2002 Essay by Sandy McLendon

"Great Day" is one of those mystery productions that was started and shut down before its completion.The film was very close to completion, but the studio, and Joan, supposedly didn't like what they were seeing. They mutually decided to go into major rewrites to save the film with the plan to go back to shooting with the newly revised script by the following year, in 1931. It never happened and "Great Day" was never released. However, there seems to be a much bigger story to the movie that never was. Tantalizing references to "Great Day" are out there, but anyone researching it finds there are many dead ends. It's as if someone had tried to erase its existence. And there's a very good reason for that -- someone did.

"Great Day" began as a Vincent Youmans musical purchased by MGM to be tailored to Joan Crawford's talents. The 1929 show had not been a success on Broadway, lasting only twenty-nine performances. But its songs (with lyrics by Billy Rose and Edward Eliscu) had been memorable. They included the title tune, another called "Without A Song," and lastly, one of the all-time standards, "More Than You Know." It was the popularity of the music that encouraged MGM to buy the rights for the film version.

Sometime in September of 1930, "Great Day"'s shooting began; the cast included Joan Crawford, Johnny Mack Brown, John Miljan, Anita Page, and Marjorie Rambeau. MGM had begun publicising the movie, with mentions in fan magazines and newspapers, and a release of the movie's songs in the form of sheet music heralding the film, complete with Crawford's name and the MGM logo. Takes were made, on-set stills taken; at least three scenes were worked on -- and then it all collapsed. "Great Day" was cancelled -- unheard-of for a Crawford production -- its cast dismissed, its sets dismantled. It literally disappeared.

For years, "Great Day" was referred to only briefly, if at all, in Joan's filmographies. One of the strangest facts surrounding the film was that all MGM production records for this "A" feature had disappeared, yet, records for many other uncompleted movies had survived. Why?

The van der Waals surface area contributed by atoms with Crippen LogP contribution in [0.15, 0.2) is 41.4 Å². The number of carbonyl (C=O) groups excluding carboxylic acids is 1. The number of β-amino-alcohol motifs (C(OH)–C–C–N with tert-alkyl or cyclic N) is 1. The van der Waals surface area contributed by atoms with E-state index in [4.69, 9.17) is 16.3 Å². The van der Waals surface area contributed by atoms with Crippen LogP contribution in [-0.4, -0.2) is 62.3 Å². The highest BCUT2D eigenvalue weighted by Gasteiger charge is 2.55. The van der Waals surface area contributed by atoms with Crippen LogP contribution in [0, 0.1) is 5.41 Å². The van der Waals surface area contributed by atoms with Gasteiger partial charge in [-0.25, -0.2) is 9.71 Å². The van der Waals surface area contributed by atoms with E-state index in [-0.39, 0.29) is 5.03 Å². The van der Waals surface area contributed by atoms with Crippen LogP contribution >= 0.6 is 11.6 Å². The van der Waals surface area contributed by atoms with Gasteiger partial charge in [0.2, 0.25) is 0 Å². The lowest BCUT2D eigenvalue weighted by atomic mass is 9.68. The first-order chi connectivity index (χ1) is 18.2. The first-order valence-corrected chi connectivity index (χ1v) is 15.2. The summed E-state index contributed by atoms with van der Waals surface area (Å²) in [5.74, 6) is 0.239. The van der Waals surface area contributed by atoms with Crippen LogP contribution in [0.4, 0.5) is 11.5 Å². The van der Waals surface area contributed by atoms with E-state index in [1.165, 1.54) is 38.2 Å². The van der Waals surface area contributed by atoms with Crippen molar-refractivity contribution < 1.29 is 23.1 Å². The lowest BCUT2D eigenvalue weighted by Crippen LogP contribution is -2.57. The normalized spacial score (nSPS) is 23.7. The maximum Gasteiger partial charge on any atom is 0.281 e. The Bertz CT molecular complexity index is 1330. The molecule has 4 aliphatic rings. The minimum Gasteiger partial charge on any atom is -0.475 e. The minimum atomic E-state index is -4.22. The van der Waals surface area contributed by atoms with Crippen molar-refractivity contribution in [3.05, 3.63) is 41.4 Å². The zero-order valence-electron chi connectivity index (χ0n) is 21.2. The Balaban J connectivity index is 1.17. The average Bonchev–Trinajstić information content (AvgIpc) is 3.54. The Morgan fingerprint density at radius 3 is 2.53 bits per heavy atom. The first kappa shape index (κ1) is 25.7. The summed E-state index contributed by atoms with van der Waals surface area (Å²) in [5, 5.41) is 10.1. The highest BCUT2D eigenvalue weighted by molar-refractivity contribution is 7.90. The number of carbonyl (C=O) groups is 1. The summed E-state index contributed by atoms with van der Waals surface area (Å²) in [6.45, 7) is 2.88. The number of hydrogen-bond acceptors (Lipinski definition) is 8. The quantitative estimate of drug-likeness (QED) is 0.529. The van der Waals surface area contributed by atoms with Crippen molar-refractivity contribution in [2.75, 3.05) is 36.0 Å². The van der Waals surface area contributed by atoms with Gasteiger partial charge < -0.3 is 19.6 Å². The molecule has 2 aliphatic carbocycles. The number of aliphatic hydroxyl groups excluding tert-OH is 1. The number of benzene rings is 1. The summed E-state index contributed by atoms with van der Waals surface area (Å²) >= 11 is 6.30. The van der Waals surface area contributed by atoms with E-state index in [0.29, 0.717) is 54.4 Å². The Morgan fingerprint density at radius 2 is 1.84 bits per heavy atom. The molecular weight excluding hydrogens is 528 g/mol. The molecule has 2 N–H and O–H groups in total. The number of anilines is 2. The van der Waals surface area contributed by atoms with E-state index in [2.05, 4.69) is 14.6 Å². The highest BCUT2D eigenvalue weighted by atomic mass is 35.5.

Unlike Crawford's other pictures at this period, "Great Day" was not assigned to a run-of-the mill MGM producer. This was an Irving Thalberg movie, and the significance of that can hardly be overestimated. He was MGM's "boy wonder." Because it was a Thalberg production, it would have been planned to cost more from the beginning, to shoot longer, to get extra care and attention at every phase of production. Thalberg was a perfectionist; that trait often cost the studio a lot of money, and it wasn't always a great box office return on their investment. "Great Day" was Thalberg's first request for Joan's services in a film that he personally supervised. Thalberg's attention to quality would likely have been perceived as "Great Day"'s strength. Ironically, it appears it was the reason for the film's downfall.

Unbeknownst to the public, Joan was holding a mighty big grudge against Irving Thalberg. Joan had suffered a grievous professional loss at Thalberg's hands earlier that same year. One of the decade's hottest -- in several senses of that word -- properties had been purchased with Joan in mind. It was called "Ex-Wife," a 1929 book so racy that author Ursula Parrott published it anonymously for fear of the backlash it would surely receive with the puritanical public of the day. MGM paid a record breaking (for the time) $20,000 for the film rights. By 1930, Joan was MGM's biggest money making star and she excitedly waited for things to get started on a role that would most certainly make the world sit up and take notice. She waited in vain.

Another actress had her eye on "Ex-Wife," and unfortunately for Joan's aspirations, it was the one MGM star who actually had a chance of wresting Joan's prize away from her -- Norma Shearer. Shearer was Irving Thalberg's wife, and her interest altered more than one equation for the planned film. At first, it did not seem a project suited to Shearer. Norma herself described the "Ex-Wife" part she wanted as "Very strong, almost ruthless," but lamented, "Irving won't give me the part, because he doesn't think I'm glamorous enough." To be fair to Thalberg, his concerns seem to have been based in Shearer's "ladylike" appearance and image; the role called for men to lose their heads over her through sheer lust. Always one to find a way past difficulties, Norma Shearer tackled her husband's opposition head-on, by going to a new photographer, one outside the MGM system, for some photographs that she felt would change Thalberg's mind.